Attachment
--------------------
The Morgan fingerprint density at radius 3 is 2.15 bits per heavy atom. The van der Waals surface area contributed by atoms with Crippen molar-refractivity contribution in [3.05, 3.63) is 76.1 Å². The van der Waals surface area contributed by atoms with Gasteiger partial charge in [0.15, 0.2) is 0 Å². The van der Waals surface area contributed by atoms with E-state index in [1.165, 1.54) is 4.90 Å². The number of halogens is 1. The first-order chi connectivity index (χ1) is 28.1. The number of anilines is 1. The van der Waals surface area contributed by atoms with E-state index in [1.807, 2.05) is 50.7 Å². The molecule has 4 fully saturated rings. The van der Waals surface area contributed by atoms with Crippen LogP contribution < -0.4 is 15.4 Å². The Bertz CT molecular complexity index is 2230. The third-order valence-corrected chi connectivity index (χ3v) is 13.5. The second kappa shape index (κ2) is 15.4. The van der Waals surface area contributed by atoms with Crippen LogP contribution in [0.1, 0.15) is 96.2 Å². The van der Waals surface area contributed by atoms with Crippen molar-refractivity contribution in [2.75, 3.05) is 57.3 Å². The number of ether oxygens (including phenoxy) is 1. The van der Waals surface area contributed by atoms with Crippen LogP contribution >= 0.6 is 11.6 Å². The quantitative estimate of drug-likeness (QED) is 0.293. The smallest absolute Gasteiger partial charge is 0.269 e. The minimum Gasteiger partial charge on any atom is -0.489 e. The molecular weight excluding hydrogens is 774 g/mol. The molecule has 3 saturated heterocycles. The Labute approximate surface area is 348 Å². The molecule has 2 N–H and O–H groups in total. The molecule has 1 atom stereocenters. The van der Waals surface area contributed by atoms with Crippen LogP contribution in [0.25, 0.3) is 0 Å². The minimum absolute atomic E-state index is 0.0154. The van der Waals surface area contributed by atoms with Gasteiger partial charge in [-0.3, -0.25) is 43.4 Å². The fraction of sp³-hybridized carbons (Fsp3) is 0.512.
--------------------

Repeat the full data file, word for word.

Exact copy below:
The Morgan fingerprint density at radius 3 is 2.15 bits per heavy atom. The van der Waals surface area contributed by atoms with Crippen molar-refractivity contribution in [3.05, 3.63) is 76.1 Å². The van der Waals surface area contributed by atoms with Gasteiger partial charge in [0.15, 0.2) is 0 Å². The van der Waals surface area contributed by atoms with E-state index in [1.165, 1.54) is 4.90 Å². The number of halogens is 1. The first-order chi connectivity index (χ1) is 28.1. The number of anilines is 1. The van der Waals surface area contributed by atoms with E-state index in [1.807, 2.05) is 50.7 Å². The molecule has 4 fully saturated rings. The van der Waals surface area contributed by atoms with Crippen LogP contribution < -0.4 is 15.4 Å². The Bertz CT molecular complexity index is 2230. The third-order valence-corrected chi connectivity index (χ3v) is 13.5. The second kappa shape index (κ2) is 15.4. The van der Waals surface area contributed by atoms with Crippen LogP contribution in [0.1, 0.15) is 96.2 Å². The van der Waals surface area contributed by atoms with Crippen molar-refractivity contribution in [2.75, 3.05) is 57.3 Å². The number of ether oxygens (including phenoxy) is 1. The van der Waals surface area contributed by atoms with Crippen LogP contribution >= 0.6 is 11.6 Å². The quantitative estimate of drug-likeness (QED) is 0.293. The smallest absolute Gasteiger partial charge is 0.269 e. The minimum Gasteiger partial charge on any atom is -0.489 e. The molecular weight excluding hydrogens is 774 g/mol. The molecule has 3 saturated heterocycles. The Labute approximate surface area is 348 Å². The molecule has 2 N–H and O–H groups in total. The molecule has 1 atom stereocenters. The van der Waals surface area contributed by atoms with Crippen LogP contribution in [0.25, 0.3) is 0 Å². The minimum absolute atomic E-state index is 0.0154. The van der Waals surface area contributed by atoms with Gasteiger partial charge in [-0.3, -0.25) is 43.4 Å². The fraction of sp³-hybridized carbons (Fsp3) is 0.512.